Beirut (AFP) – Rescuers worked through the night into Wednesday after two enormous explosions ripped through Beirut’s port, killing at least 78 people and injuring thousands, as they wrecked buildings across the Lebanese capital.
The second blast sent an enormous orange fireball into the sky, immediately followed by a tornado-like shockwave that flattened the port and shattered windows across the city.
The explosions — which were heard in Nicosia, 240 kilometres (150 miles) away in Cyprus — were logged by seismologists, registering as the equivalent of a 3.3-magnitude earthquake.
Bloodied, dazed and wounded people stumbled among the debris, glass shards and burning buildings in central Beirut.
Around 4,000 people were hurt by the blasts, with injuries recorded right across the city.
Lebanon is already reeling from an economic crisis that has left more than half of the population in poverty. The situation has been worsened in recent months by the coronavirus pandemic.
Lebanon’s Prime Minister, Hassan Diab, said that 2,750 tons of ammonium nitrate, a highly explosive material used in fertilizers and bombs, had been stored for six years at a port warehouse without safety measures, “endangering the safety of citizens,” according to a statement.
The Prime Minister called the storage of the material “unacceptable” and called for an investigation into the cause of the blast, with the results released within five days, the statement said.
“What happened today will not pass without accountability. Those responsible for this catastrophe will pay the price.”
General Security chief Abbas Ibrahim said the material had been confiscated years earlier and stored in the warehouse, just minutes from Beirut’s shopping and nightlife districts.
“It was like an atomic bomb,” said Makrouhie Yerganian, a retired schoolteacher in her mid-70s who has lived near the port for decades.
“I’ve experienced everything, but nothing like this before,” even during the country’s 1975-1990 civil war, she said.
“All the buildings around here have collapsed.”
Hospitals already struggling with the country’s coronavirus outbreak were overwhelmed by the influx of wounded people and the country’s Red Cross called for urgent blood donations.
As the national defence council declared Beirut a disaster zone, Diab appealed to Lebanon’s allies to “stand by” the country and “help us treat these deep wounds”.
President Michel Aoun declared three days of mourning, and announced he would release 100 billion lira ($66 million) of emergency funds.
The death toll from the blast is likely to continue to climb as more bodies are pulled from the wreckage. At least 78 people are known to have died and a further 4,000 wounded, Hamad Hasan, the country’s health minister said, according to Reuters.
Condolences poured in from across the world with Gulf nations, the United States and even Lebanon’s arch foe Israel offering to send aid. France also promised to send assistance.
“There are many people missing until now,” Hasan said. “People are asking the emergency department about their loved ones and it is difficult to search at night because there is no electricity. We are facing a real catastrophe and need time to assess the extent of damages.”
A red cloud hung over the city in the wake of the explosion, which took place just after 6 p.m. local time (11 a.m. ET), as firefighting teams rushed to the scene to try to put out the initial fire. Footage from the scene captured the injured staggering through streets in the capital, and ambulances, cars and military vehicles packed with the wounded. One resident said the scenes looked “like an apocalypse.”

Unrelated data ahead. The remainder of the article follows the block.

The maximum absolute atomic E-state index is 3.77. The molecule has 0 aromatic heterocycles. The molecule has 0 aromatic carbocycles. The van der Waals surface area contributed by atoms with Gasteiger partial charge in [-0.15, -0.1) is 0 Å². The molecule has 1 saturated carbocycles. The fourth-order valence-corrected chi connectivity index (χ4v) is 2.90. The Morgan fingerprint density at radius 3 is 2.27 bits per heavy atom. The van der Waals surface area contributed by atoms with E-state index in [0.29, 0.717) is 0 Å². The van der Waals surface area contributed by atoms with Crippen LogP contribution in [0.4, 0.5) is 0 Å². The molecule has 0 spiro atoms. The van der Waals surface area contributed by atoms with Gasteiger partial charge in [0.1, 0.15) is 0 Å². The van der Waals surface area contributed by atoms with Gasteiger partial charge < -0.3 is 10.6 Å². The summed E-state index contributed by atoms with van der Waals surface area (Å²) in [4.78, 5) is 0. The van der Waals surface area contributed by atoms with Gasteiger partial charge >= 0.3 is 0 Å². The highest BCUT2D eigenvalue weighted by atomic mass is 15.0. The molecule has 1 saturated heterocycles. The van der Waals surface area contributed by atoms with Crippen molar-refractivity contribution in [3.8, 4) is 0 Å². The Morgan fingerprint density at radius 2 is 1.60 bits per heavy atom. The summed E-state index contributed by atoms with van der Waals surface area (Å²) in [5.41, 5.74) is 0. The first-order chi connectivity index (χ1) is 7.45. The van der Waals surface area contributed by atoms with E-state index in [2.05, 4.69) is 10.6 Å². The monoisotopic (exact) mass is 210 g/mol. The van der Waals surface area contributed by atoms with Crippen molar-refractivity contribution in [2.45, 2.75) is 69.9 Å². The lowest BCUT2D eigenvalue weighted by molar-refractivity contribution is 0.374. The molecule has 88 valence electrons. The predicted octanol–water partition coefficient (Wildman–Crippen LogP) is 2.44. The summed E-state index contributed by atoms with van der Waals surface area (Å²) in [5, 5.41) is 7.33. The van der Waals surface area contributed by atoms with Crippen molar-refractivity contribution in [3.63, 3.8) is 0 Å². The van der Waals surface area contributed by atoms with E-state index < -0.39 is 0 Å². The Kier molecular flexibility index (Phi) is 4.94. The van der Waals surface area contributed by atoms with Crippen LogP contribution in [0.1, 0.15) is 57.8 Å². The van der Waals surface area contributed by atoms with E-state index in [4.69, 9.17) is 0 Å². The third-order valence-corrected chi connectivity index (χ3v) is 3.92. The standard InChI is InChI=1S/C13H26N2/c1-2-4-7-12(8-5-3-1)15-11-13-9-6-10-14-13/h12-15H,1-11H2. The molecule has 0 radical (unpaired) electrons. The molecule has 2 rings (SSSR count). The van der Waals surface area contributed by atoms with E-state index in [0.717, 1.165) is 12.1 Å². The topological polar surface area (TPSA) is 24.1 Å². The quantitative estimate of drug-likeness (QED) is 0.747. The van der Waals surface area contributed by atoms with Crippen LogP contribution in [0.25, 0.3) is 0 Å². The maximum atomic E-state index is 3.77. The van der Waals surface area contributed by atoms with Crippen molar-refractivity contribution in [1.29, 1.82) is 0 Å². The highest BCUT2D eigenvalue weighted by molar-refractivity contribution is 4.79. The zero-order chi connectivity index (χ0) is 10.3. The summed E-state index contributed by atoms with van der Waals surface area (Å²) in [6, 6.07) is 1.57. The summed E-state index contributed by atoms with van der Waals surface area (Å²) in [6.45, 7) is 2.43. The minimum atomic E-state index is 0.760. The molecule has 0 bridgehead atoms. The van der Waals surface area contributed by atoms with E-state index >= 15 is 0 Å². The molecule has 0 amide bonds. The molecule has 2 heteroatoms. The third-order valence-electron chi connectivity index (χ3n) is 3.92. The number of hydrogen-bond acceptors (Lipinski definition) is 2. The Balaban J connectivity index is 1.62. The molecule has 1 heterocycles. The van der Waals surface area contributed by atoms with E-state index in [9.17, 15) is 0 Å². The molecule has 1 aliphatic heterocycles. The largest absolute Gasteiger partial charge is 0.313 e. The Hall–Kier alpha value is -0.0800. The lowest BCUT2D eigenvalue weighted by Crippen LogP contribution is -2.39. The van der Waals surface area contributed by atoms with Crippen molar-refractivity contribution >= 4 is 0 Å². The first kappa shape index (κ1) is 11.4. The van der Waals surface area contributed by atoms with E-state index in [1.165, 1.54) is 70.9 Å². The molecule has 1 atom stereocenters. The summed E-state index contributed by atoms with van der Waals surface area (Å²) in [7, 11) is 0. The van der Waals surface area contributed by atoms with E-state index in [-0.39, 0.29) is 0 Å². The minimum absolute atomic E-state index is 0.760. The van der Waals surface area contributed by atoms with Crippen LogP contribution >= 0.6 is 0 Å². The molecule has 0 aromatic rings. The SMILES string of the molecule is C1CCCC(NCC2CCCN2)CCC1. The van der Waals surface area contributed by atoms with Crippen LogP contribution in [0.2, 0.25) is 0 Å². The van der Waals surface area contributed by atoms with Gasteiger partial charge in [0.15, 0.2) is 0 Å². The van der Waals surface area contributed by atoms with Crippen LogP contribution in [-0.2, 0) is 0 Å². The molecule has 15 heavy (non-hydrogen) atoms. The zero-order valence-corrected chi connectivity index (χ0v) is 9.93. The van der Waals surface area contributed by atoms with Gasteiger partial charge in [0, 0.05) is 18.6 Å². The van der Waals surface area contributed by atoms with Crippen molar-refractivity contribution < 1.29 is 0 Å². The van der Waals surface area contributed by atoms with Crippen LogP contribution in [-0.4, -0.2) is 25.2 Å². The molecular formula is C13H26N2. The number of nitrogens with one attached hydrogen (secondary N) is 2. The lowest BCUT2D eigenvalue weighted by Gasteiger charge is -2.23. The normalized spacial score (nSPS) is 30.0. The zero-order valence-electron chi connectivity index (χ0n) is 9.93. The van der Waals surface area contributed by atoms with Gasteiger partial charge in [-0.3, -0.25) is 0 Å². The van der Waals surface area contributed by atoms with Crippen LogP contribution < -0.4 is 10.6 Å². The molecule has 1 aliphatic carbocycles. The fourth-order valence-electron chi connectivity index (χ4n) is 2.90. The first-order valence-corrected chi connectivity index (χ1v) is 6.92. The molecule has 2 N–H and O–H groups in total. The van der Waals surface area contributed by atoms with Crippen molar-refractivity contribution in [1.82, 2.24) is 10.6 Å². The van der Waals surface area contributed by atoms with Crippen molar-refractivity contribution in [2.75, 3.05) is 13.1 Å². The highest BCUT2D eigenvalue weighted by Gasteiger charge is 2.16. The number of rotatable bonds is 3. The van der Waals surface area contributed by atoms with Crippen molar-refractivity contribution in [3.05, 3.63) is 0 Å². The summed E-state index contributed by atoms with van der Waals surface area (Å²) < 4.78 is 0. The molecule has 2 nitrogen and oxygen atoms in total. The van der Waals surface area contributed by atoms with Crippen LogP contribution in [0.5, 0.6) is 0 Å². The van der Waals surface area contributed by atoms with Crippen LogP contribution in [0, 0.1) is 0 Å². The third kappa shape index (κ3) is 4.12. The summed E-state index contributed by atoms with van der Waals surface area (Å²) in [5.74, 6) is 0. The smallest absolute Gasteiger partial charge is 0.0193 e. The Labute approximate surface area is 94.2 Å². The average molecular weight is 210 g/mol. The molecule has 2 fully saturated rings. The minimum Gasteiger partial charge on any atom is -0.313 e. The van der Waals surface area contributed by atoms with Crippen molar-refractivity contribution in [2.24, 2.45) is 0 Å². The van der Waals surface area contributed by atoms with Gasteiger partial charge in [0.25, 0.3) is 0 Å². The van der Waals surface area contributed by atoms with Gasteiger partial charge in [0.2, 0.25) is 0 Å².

At least 10 firefighters are missing, according to the city’s governor Marwan Abboud, who said the scene reminded him of “Hiroshima and Nagasaki.”
“In my life I haven’t seen destruction on this scale. This is a national catastrophe.”
Prime Minister Diab described the explosion as a “catastrophe” in his televised statement. He concluded by making “an emergency call to all those countries who love this country to stand by us and to help us heal our deep wounds.” World leaders have expressed their condolences amid the unfolding tragedy.
Israel offered humanitarian medical assistance to Lebanon — a significant gesture as Lebanon is one of a small number of countries that Israel regards as an enemy state. There have been no diplomatic relations since a ceasefire signed between the two countries in 1949.
A spokesman at the Ziv Medical Center in Safed, Israel, not far from the border with Lebanon, told CNN that they had been contacted by the Israel Defense Forces (IDF) and told to prepare for the possible arrival overnight of UN personnel wounded in the blast.
The UK, Turkey, Qatar and Spain were also among the countries that offered their support to Lebanon.
Jordanian Foreign Minister Ayman Safadi called his Lebanese counterpart Charbel Wahbeh to say that”Jordanians stand in support with Lebanon and its Lebanese brothers and are ready to offer any help they need,” he said in a tweet.
French President Emmanuel Macron said “rescue and aid” were on the way to Lebanon, while expressing solidarity with the “Lebanese people after the explosion that caused so many casualties and so much damage tonight in Beirut.”
Iran’s Foreign Minister Javad Zarif tweeted that his country was ready to help Lebanon “in any way necessary.”
“My thoughts are with the people of #Lebanon and with the families of the victims of the tragic #BeirutBlast,” President of the European Council Charles Michel said in a tweet. “The EU stands ready to provide assistance and support.”
Lebanese militant and political group Hezbollah said the explosion will require the unity of all Lebanese to overcome the catastrophe.
“We are putting all our capabilities in serving our honorable people and dear citizens as needed.”